Looking at a systematic review is a way of seeing an overview of the evidence on a particular topic. This can be helpful because, as practitioners it is impossible for us to keep up with all developments, and be aware of all the research, on every clinical problem we are likely to encounter.
In a systematic review, the authors have methodically identified, appraised and then summarised evidence from all available studies relevant to a defined topic of interest. The method used for finding the studies needs to be transparent and reproducible (i.e. systematic), and the criteria for including individual studies in the review (e.g. they must be randomised controlled trials; reported in English) must be explicitly defined before searching for the studies. This helps to reduce selection bias that might otherwise influence the results of a review. The trials need not be the same in all respects; they should broadly seek to answer the same clinical question, but details such as particular patient characteristics and drug doses used may differ. Ideally data from all relevant trials, not only those for which results have been published, should be included. This is because of publication bias – the tendency for only ‘positive’ or ‘interesting’ results to be published. Obtaining the results of all trials, both published and unpublished, is a laborious task.
If appropriate (i.e. the included trials have similar enough characteristics), the results from different studies can be combined mathematically to give a summary statistic giving an overview of the results for a particular outcome measure. Meta-analysis is feasible with as few as two studies. Sometimes, it is only through the power of a systematic review that an overall picture of clear benefit of a treatment becomes clear. A summary statistic (meta-analysis) can give a more accurate indication of the effects of a treatment. But beware of a meta-analysis that is not based on a systematic review of evidence (i.e. is a collation of data from selected studies).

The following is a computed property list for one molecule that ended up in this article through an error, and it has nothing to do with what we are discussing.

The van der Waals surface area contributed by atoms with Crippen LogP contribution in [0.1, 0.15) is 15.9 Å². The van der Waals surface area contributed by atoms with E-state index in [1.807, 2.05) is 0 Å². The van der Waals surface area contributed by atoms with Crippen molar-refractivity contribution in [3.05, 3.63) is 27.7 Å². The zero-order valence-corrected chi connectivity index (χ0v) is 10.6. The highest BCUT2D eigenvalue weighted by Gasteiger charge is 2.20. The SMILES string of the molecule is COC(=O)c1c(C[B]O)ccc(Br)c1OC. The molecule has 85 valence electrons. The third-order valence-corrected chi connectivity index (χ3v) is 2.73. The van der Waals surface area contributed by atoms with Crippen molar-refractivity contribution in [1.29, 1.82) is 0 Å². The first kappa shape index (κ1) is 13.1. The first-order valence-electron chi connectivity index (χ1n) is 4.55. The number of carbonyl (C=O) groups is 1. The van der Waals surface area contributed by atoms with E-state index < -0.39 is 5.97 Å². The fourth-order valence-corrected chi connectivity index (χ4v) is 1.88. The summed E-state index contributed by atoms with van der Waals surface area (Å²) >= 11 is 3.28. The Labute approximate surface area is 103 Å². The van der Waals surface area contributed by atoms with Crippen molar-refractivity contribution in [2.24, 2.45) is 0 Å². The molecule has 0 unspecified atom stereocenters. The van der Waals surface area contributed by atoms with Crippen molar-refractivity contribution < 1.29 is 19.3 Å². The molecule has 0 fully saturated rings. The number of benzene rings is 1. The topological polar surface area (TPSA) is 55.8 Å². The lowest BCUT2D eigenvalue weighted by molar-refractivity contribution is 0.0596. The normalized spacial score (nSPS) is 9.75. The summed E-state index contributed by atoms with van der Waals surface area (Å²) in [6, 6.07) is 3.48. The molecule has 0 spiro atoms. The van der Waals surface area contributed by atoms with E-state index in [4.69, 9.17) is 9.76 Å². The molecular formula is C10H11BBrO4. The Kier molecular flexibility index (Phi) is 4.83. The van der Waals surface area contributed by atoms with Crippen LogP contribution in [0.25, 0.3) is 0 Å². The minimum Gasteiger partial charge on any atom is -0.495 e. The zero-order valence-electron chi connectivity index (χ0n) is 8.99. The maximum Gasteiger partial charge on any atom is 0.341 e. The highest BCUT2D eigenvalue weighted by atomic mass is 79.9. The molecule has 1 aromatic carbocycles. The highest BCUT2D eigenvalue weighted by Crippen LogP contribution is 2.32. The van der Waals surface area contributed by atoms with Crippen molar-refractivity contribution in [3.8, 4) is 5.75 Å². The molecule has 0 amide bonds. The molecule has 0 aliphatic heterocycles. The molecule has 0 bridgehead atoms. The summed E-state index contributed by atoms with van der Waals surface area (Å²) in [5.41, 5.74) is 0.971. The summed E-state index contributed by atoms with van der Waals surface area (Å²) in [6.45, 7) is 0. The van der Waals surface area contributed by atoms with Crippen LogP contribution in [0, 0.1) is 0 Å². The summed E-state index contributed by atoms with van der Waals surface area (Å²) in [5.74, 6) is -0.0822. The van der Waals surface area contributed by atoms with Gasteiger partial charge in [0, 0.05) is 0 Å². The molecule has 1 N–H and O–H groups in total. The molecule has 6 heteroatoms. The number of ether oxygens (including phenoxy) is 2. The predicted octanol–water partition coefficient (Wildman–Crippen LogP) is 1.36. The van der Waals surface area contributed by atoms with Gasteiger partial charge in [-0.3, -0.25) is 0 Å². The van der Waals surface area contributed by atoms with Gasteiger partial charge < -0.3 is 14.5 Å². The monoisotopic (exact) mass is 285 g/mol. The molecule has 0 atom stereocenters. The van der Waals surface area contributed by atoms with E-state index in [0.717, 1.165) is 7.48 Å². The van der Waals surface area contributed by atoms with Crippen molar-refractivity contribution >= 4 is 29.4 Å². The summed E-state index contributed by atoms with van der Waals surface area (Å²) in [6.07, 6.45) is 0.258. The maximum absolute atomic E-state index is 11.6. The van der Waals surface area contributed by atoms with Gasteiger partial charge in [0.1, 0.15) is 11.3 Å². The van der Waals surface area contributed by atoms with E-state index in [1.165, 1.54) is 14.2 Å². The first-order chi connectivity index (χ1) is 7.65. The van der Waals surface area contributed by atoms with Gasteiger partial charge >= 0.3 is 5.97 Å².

Systematic reviews are well established in human medicine. One of the most well-known organisations producing systematic reviews is the Cochrane Collaboration, an international network of individuals and institutions committed to preparing, maintaining and disseminating systematic reviews of the effects of health care. Systematic reviews (called Cochrane reviews) are prepared by a group of collaborating authors (a Cochrane Review group). So far, there are relatively few published systematic reviews on veterinary topics (and no veterinary equivalent of Cochrane) but the number is growing fast. VetsSRev is a database of veterinary systematic reviews.
Finding a good-quality systematic review that answers your question is extremely helpful. But systematic reviews do not always have the answers you are looking for:
systematic reviews ask a very specific research question about a particular intervention in a clearly defined group of subjects with have a health condition or problem; the review may not deal with the specific problem in which you are interested;
often they do not look at the long-term effects of the intervention;
reviews more often assess the benefits, rather than the harms, of treatments.
All too often systematic reviews report that there is no good-quality research on a topic. But even knowing that no reliable evidence for a treatment exists can be helpful:
it shows when it is appropriate to go to the next level in the hierarchy of evidence such as non-randomised controlled trials, case series, case reports or personal experience;1
it can be a relief to find out from a systematic review that you are not missing some important new evidence about a treatment of a particular disease and that it is all right to carry on with your favourite treatments gleaned from clinical experience; but absence of high-quality evidence means being more cautious in claiming that the proposed treatment is the best choice;1
documenting uncertainty is a key step forward in prioritising new research.
Finally, it is important to be aware that the quality of systematic reviews can vary and so it is useful to know how to judge a systematic review (e.g. using a checklist, such as one developed by the Critical Appraisal Skills Programme [CASP]).
1. Williams H. Evidence-based veterinary dermatology – better to light a candle than curse the darkness. Vet Dermatol 2010; 21: 1–3.